News Releases


Hitachi's DVDCAM Wins Emmy Award

Oct 25, 2001 09:00 AM

-- National Academy of Television Arts and Sciences Recognizes Company for Pioneering Development of Consumer Camcorders and World's First Tapeless CAM--

NEW YORK, NY, October 24, 2001 -- Hitachi America, Ltd, a subsidiary of Hitachi, Ltd. (NYSE:HIT), today announced that Hitachi was a recipient of the National Academy of Television Arts and Sciences Emmy Award for "Pioneering Development of Consumer Camcorders." The company's DVD-RAM camcorder (DZ-MV100A) was honored during the Technological/Engineering Emmy Award ceremony, held October 16, 2001 in New York. The ceremony honored companies and individuals for technology breakthroughs that have directly impacted television.

"Since 1979, Hitachi has been at the forefront of consumer electronics camcorder technology," said Yoshihiro Koshimizu, president and CEO of Hitachi America, Ltd.. "The development of the Hitachi DVD CAM represents yet another breakthrough in camcorder technology and is Hitachi's latest innovation to bolster its tradition of inspiring unique and solutions-based multimedia products for the increasingly digital world. We are honored to be recognized by the Academy. Hitachi also is proud to be playing a role in television through its wide range of both consumer electronics and professional broadcast equipment."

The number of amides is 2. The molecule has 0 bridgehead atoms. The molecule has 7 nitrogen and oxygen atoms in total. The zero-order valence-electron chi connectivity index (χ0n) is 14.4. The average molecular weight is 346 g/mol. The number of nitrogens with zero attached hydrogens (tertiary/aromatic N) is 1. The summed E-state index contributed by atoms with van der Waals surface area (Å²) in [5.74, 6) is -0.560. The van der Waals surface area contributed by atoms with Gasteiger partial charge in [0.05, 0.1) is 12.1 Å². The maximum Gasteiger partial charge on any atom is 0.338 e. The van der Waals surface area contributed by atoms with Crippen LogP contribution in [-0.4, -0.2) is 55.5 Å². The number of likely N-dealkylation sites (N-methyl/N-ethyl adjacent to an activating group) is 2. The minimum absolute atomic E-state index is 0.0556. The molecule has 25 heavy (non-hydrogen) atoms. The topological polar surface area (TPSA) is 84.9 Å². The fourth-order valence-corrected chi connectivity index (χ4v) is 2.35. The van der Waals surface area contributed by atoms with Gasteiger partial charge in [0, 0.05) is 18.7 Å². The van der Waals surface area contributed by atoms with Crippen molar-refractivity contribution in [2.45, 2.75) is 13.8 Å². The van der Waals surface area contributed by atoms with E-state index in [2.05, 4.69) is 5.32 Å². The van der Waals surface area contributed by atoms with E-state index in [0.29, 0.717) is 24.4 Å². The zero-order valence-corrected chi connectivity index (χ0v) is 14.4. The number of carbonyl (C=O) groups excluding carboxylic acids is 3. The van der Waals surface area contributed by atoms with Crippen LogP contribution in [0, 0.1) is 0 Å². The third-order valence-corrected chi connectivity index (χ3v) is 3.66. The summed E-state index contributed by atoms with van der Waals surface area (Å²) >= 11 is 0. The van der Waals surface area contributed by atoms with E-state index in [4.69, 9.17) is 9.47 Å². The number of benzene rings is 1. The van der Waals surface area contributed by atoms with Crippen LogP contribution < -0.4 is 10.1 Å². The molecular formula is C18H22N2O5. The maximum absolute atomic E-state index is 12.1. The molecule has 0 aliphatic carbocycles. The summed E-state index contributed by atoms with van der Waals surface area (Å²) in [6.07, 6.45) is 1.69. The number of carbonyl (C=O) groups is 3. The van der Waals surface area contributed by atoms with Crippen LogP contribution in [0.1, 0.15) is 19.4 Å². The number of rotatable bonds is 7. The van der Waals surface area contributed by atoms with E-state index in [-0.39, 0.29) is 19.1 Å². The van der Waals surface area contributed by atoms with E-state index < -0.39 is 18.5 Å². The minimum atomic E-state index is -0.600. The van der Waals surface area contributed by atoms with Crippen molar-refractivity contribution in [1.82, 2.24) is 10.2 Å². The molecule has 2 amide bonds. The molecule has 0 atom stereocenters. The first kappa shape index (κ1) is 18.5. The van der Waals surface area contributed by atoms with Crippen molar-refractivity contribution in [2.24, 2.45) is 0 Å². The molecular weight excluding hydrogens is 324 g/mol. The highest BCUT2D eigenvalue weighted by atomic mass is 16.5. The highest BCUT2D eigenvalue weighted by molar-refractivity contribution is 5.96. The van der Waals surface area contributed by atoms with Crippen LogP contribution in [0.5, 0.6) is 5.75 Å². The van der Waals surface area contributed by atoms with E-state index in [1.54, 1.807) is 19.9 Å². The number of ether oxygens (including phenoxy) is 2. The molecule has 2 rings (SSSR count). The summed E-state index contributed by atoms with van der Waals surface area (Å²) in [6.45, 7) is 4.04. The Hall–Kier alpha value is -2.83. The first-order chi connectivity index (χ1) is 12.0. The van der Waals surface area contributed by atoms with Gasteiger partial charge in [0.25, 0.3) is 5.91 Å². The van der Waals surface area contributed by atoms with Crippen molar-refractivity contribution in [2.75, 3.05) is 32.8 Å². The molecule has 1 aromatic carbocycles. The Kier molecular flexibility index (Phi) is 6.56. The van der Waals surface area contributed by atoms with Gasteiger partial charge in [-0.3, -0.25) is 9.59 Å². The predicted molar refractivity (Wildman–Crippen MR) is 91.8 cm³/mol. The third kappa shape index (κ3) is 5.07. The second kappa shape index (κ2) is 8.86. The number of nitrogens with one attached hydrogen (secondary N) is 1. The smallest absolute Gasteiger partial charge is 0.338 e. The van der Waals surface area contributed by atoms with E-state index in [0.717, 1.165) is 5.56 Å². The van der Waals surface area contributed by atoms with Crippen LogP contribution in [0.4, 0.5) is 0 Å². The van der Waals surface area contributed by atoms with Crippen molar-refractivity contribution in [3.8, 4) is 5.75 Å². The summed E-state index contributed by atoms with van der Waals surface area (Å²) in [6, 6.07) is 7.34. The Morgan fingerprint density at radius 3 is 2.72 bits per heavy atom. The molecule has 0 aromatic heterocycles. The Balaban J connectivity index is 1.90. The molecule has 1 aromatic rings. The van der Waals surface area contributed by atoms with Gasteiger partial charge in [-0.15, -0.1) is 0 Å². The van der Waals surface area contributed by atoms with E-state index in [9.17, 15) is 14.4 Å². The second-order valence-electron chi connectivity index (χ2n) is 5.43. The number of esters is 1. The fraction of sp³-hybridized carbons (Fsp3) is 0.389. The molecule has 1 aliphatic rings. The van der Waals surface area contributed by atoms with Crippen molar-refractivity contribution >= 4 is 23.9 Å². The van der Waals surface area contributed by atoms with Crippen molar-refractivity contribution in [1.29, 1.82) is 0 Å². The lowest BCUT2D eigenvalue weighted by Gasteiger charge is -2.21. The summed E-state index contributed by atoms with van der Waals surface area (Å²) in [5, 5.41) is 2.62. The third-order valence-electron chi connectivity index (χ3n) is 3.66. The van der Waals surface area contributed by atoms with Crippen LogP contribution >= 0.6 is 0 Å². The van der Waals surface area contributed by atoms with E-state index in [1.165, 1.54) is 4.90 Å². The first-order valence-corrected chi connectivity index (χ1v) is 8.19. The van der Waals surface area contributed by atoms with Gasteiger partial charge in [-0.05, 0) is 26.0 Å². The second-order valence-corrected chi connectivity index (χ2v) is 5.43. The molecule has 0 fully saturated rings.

Under the guidance of Mr. Norio Ogimoto, currently general manager, Video Equipment Operation, Digital Media Products Division of Hitachi, Ltd., the company initiated development of the DVD CAM unit in 1999. It was first released in Japan October 2000, and in North America in January 2001. Designated the DZ-MV100A, it is the world's first DVD RAM-based camcorder with the ability to record high quality video and still images to a DVD disc instead of tape media.

With a history of innovation in the camcorder and consumer electronics industry, Hitachi produced its first video camera in 1979 and was one of the first manufactures to introduce a VHS camcorder to the consumer market in 1985. Leading the industry towards the future of consumer video recording technology, Hitachi introduced the world's only MPEG-based handheld recorder, the M2 MPEG CAM, in 1997. The predecessor of the DZ-MV100A, the M2 was the first consumer video recorder that could record real-time MPEG-1 movies.